In my piece on Jordan Clarkson from earlier this month, my main focus was centered around the second-round pick being that "diamond in the rough" any team, including the Lakers, hopes to have fall in their hands. While they probably won't become franchise centerpieces, being able to find that type of asset is beneficial.
Despite the team's success in the 2014 NBA draft, the Lakers still had a lot of different roster needs. One of the gaping holes inside the team's rotation was their real lack of any front-court depth. Even with bringing Julius Randle aboard, the Lakers had a shallow front-court that only featured the top-flight rookie, Ryan Kelly and Robert Sacre. To help surround that inexperienced, young, core the Lakers went in three separate directions:
Potentially overspending to help retain a proven player -- Jordan Hill
Renting a controversial veteran to help fill a temporary role -- Carlos Boozer
Signing a high-potential prospect to a cost-effective deal -- Ed Davis
Lakers season preview
Ed Davis should have plenty of opportunities to play with the Lakers. What will that mean for Los Angeles?
Lakers season preview
As heavy focus remained on the first two players (Hill and Boozer), the signing of Ed Davis was mainly able to slide under the radar. There were definitely a handful of people surprised when it was announced Davis was signed to a cheap two-year, $2 million contract, the aforementioned duo was still able to draw the majority of the media attention.
That particular feeling of being under-the-radar has been a consistent emotion during Ed Davis' young NBA career. While Davis has been looked at as a solid frontcourt player during his separate stints at Toronto and Memphis, a variety of different issues have prevented him from getting the playing time that's necessary to carve out a role inside a team's frontcourt rotation.
During his less-than-notable 2013-14 campaign with Memphis, Davis showed a good all-around offensive arsenal. While working with the Grizzles' second unit, Davis was a dependable pick-and-roll option. Despite his lanky 6'10 frame, Davis was able to cut to the rim, using his quickness to get by defenders. In conjunction with his quickness, Davis is an average ball-handler who can get around his defender if he has the ball in his hands.
Davis was able to convert an effective 58.5% of his attempts from inside the paint. While his work in pick-and-roll is a huge factor behind his success, Davis has a keen ability to get a clean look around the rim. When he's working against an opposing front-court player, Davis can contort his body, sometimes mid-flight, to get an easier look at the basket. Here's a look at his field goal percentage chart from last season:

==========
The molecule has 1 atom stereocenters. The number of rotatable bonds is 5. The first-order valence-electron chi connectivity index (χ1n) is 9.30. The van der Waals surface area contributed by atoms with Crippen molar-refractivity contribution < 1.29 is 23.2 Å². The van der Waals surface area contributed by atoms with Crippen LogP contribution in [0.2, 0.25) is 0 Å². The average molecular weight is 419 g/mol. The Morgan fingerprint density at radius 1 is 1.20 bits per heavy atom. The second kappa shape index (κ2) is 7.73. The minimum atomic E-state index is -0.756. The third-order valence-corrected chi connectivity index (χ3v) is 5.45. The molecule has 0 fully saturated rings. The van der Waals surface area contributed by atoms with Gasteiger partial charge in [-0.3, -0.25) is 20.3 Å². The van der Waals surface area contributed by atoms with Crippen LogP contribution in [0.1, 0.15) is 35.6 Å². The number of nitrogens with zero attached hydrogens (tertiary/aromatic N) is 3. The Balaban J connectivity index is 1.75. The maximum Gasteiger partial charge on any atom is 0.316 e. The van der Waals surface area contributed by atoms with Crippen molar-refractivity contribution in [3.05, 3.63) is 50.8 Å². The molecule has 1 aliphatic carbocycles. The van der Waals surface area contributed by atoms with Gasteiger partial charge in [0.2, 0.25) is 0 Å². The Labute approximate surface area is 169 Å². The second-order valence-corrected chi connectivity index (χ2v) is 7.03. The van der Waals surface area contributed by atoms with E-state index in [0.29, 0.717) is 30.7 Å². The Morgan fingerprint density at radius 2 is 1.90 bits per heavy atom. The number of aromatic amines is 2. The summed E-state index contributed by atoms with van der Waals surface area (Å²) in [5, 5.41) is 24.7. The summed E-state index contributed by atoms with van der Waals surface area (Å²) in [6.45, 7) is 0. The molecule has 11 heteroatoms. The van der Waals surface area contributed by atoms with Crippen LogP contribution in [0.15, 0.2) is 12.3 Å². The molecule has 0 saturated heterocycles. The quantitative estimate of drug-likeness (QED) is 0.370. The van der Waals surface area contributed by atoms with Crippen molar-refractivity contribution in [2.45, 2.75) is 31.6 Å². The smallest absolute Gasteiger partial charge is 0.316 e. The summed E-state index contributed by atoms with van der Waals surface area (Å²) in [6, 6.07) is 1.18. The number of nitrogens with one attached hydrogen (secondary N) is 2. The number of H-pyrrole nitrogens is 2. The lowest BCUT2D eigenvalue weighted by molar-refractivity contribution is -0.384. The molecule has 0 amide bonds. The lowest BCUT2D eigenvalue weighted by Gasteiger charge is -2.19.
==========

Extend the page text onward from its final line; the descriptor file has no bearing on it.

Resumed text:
And here's a five-minute compilation of Ed Davis' work on offense:
Besides his scoring ability, Davis is an good rebounder. Davis has a slim frame but plays with the kind of tenacity and toughness that was absent from the Lakers last season. That solid combination helped Davis collect 3.5 offensive rebounds per 36 minutes, which would've put him second on the team in that category behind Jordan Hill.
Outside of his work from inside the paint, Davis can hit the occasional mid-range jumper. While this skill is definitely a work-in-progress, Davis shot 44 percent (22-of-50 attempts) from 10-14' out. Even though his ability as a dive-man should remain the main focus of his pick-and-roll game, Davis' progression as a mid-range shooter could definitely make him into an all-around offensive weapon.
On the defensive end, Davis' above-average level of mobility has helped push him into becoming a well-rounded defender. When it comes to working against more athletic opponents, Davis has proven capable of sticking close to them, no matter if they're working around the top of the key or cutting to the rim. In those scenarios, Davis can keep his body alongside his opponent to disrupt him at the rim.
Here's a long look at what Davis can bring to the Lakers' defense:
Davis is undersized as a center but can still defend his man in the post. The main reason behind this is Davis applies pressure to the posting up opponent, making it difficult for them to overpower him for an easy look around the rim.
Even though Davis has proven to be a pretty decent defensive player, he still has one extremely blatant flaw: He can be a shameless ball-watcher. While this has allowed him to have some solid moments as a help defender, there are far too many instances where Davis' eyes are zoned in on the ball-handler, which allows his man a clear look at the rim.
Davis has been overshadowed during his five-year NBA tenure but he definitely has the potential to be a breakout player with the Lakers. Even with the team's recent frontcourt additions, Davis should have a more significant role with Los Angeles than he did with Toronto and Memphis. With the Lakers, Davis should be implemented as the backup center behind Jordan Hill, which could potentially lead to an opportunity as a starter with Hill's previous injury and conditioning concerns.
No matter what role or duty Davis will be asked to perform during the upcoming season, it'll be extremely difficult for any other player on the Lakers roster to match the value that he'll be able to bring on a game-by-game basis. While most of that value is due to his bargain contract, Davis has the skill-set and potential to pay immediate dividends for the Lakers during the upcoming season.